Tearing a community apart seems to fly in the face of what we call ‘Scottish values’
On the face of it the residents of Lorne Street and the tenant farmers of East Lothian have little in common, but their predicament strikes right at the heart of the inequality of power
If the Scottish Government wants its warm words around housing and land reform to match the radical rhetoric about the fundamental architecture on which a modern Scotland should sit then it needs to look closer to home and question why Scots are currently facing eviction through no fault of their own.
Later this week the residents of Lorne Street in Edinburgh’s Leith will hand a petition to the City of Edinburgh Council’s petitions committee calling for help to save their homes.
More than 200 residents of this close-knit community, many of whom have lived there for a long time, face eviction because their landlord wants to sell up and invest the profits elsewhere. And while there’s nothing legally wrong with that, the fact that the owner of the 90-plus flats in Lorne Street is also a charitable trust makes an absurdity of the generosity it then shows in the giving of grants and charitable funds to, among other things, charities for the homeless.
The Agnes Hunter Trust funds its charitable donations through the rents it gets from its property portfolio in Leith. The flats were built by the stonemason Samuel Hunter in the 19th century and when his daughter, Agnes, died in 1954 the Trust was established in her name.
Some families have lived there for decades. One elderly couple has been in the same flat for 54 years. They raised their three children there and have made improvements to the two-bedroom property, installing, among other things, central heating and a shower. The gentleman’s grandmother and great grandmother lived at 1 Lorne Street and at one time he had 17 close relatives all living in neighbouring homes.
It used to be you could only get a tenancy in Lorne Street if you knew someone that lived there and now there is a new generation of young families with children attending local schools and injecting an energy and a spirit for the future. Everyone knows everyone else in Lorne Street. It is the kind of community that most of us crave and it is about to be torn apart.
Some residents have already been served eviction notices, some have already upped sticks and gone, and while there has been a small stay of execution of four months while the Lorne Street Community Association desperately tries to come up with another plan such as forming a co-operative or persuading a housing association to buy them out, the prospect of a mass clearance of tenants could yet be the publicity that the Agnes Hunter Trust would rather avoid.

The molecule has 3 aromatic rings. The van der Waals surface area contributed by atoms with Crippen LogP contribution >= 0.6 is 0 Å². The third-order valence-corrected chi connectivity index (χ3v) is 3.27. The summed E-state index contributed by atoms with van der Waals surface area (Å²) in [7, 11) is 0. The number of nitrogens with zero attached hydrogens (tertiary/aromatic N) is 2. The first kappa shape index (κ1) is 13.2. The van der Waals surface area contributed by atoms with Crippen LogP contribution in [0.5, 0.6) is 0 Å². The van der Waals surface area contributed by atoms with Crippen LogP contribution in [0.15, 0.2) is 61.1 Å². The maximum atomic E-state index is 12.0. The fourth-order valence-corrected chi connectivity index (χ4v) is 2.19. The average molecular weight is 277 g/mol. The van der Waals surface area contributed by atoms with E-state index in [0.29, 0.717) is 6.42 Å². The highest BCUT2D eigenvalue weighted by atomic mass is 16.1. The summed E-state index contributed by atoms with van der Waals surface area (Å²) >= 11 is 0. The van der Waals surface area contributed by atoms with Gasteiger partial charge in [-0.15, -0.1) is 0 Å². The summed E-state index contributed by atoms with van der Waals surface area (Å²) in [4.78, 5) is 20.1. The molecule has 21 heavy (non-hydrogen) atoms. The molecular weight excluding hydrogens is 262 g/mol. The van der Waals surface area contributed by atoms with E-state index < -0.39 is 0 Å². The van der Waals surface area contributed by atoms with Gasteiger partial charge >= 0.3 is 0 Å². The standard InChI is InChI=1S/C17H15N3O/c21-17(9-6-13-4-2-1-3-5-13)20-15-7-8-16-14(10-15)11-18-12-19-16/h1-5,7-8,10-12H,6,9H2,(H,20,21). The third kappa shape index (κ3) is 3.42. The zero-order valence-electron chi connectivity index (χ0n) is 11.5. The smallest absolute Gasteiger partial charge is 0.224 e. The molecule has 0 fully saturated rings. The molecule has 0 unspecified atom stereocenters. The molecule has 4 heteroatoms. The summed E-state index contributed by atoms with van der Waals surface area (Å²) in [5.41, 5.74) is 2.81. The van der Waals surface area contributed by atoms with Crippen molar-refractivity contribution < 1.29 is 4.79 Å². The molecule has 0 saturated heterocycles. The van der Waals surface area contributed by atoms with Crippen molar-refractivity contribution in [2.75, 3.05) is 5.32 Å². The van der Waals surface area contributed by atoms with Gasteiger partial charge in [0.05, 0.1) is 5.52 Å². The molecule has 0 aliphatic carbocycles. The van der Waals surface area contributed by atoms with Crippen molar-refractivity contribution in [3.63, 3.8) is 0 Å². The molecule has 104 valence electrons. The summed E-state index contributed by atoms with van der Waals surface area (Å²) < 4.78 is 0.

Of course the Trust can look to maximise its assets, but it surely defies logic that when the demand for social housing has never been higher, when those on low incomes are ever poorer and when private rents are spiralling out of control, that a charity takes the decision to evict.
And it reveals a stark disconnect between policy and practice when just as the Scottish Parliament belatedly addresses the issue of private rented housing with its Private Housing (Tenancies) (Scotland) Bill, a whole street’s worth of residents face an uncertain future with no security of tenure that even the legislation, as it stands, could do nothing to prevent.
Tearing a community apart when most of us crave to belong to one just seems to fly in the face of what we now more commonly call ‘Scottish values’.
And this was to the fore at the SNP conference two weeks ago when, in a rare moment of party rebellion, there was a clear signal from SNP grassroots support for strengthening the land reform proposals in the current bill weaving its way through parliament.
The conference heard pleas to halt the impending eviction of tenant farmer Andrew Stoddart whose tenancy on Colstoun Mains in East Lothian will end in a few weeks. Stoddart is one of eight tenant farmers facing eviction from their farms.
The issue is a complex one but stems from the Agricultural Holdings Act passed in 2003 that allowed limited partnership farm tenants to claim a full tenancy. The measure was introduced by the then Scottish Executive in response to reports that a large number of tenants (estimated at over 200) had suddenly been served eviction orders in what was dubbed ‘the night of the long knives’.
However, the Court of Session in 2012 judged that the measures were not compatible with the European Court of Human Rights and they were overturned. The Scottish Government then passed a remedial order last year to help alleviate some of the harm through mediation and potential financial recompense.
But Stoddart is the first tenant caught in what has become an unusual legal predicament and will be turned out of his farm later this month.
The director of the Scottish Tenant Farmers Association, Angus McCall, has described the whole episode as “Scotland’s shame”.
And while, on the face of it, the residents of Lorne Street and the tenant farmers of East Lothian have little in common other than a shared fate of losing their homes, their predicament strikes right at the heart of the inequality of power which is fundamental in the relationship between those that own property and those that don’t.
The threat of these evictions is a moral shame and makes a mockery of legislation making its way through the Scottish Parliament that could help alleviate future pain. And that should be something for parliamentarians to reflect on as they examine the nuances of ownership and the responsibilities that should flow from that.
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